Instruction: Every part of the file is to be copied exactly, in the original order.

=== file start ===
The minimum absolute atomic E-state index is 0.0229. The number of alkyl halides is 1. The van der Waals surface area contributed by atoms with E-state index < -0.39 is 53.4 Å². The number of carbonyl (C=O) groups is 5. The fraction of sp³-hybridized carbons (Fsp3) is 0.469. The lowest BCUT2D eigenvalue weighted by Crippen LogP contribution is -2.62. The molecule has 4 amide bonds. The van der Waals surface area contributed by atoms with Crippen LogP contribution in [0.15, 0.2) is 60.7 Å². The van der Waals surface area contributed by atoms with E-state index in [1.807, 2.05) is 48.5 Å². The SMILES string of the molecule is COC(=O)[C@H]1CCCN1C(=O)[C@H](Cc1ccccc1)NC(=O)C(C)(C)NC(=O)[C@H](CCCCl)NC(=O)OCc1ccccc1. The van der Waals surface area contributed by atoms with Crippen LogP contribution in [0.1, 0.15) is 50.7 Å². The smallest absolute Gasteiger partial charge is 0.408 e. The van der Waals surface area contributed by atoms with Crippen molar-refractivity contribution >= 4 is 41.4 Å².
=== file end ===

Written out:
The minimum absolute atomic E-state index is 0.0229. The number of alkyl halides is 1. The van der Waals surface area contributed by atoms with E-state index < -0.39 is 53.4 Å². The number of carbonyl (C=O) groups is 5. The fraction of sp³-hybridized carbons (Fsp3) is 0.469. The lowest BCUT2D eigenvalue weighted by Crippen LogP contribution is -2.62. The molecule has 4 amide bonds. The van der Waals surface area contributed by atoms with Crippen LogP contribution in [0.15, 0.2) is 60.7 Å². The van der Waals surface area contributed by atoms with E-state index in [1.807, 2.05) is 48.5 Å². The SMILES string of the molecule is COC(=O)[C@H]1CCCN1C(=O)[C@H](Cc1ccccc1)NC(=O)C(C)(C)NC(=O)[C@H](CCCCl)NC(=O)OCc1ccccc1. The van der Waals surface area contributed by atoms with Crippen LogP contribution in [0.1, 0.15) is 50.7 Å². The smallest absolute Gasteiger partial charge is 0.408 e. The van der Waals surface area contributed by atoms with Crippen molar-refractivity contribution >= 4 is 41.4 Å².